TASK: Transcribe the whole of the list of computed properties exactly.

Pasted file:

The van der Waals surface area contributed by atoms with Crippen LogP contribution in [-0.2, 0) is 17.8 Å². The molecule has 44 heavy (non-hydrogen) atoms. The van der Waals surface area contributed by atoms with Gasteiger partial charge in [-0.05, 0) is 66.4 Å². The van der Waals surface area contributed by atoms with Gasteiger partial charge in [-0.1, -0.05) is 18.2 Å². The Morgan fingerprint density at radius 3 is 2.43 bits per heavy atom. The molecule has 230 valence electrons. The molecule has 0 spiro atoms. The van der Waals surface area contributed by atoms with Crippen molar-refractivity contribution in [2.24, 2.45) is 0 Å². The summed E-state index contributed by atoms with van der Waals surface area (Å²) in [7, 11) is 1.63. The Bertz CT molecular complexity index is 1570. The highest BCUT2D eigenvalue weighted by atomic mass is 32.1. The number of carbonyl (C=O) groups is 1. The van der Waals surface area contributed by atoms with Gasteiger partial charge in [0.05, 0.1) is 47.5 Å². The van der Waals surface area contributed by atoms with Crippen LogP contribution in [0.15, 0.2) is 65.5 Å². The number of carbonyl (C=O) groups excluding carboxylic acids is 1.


The van der Waals surface area contributed by atoms with Crippen LogP contribution in [-0.2, 0) is 17.8 Å². The molecule has 44 heavy (non-hydrogen) atoms. The van der Waals surface area contributed by atoms with Gasteiger partial charge in [-0.05, 0) is 66.4 Å². The van der Waals surface area contributed by atoms with Gasteiger partial charge in [-0.1, -0.05) is 18.2 Å². The Morgan fingerprint density at radius 3 is 2.43 bits per heavy atom. The molecule has 230 valence electrons. The molecule has 0 spiro atoms. The van der Waals surface area contributed by atoms with Crippen molar-refractivity contribution in [2.24, 2.45) is 0 Å². The summed E-state index contributed by atoms with van der Waals surface area (Å²) in [7, 11) is 1.63. The Bertz CT molecular complexity index is 1570. The highest BCUT2D eigenvalue weighted by atomic mass is 32.1. The number of carbonyl (C=O) groups is 1. The van der Waals surface area contributed by atoms with Gasteiger partial charge in [0.05, 0.1) is 47.5 Å². The van der Waals surface area contributed by atoms with Crippen LogP contribution in [0.15, 0.2) is 65.5 Å². The number of carbonyl (C=O) groups excluding carboxylic acids is 1.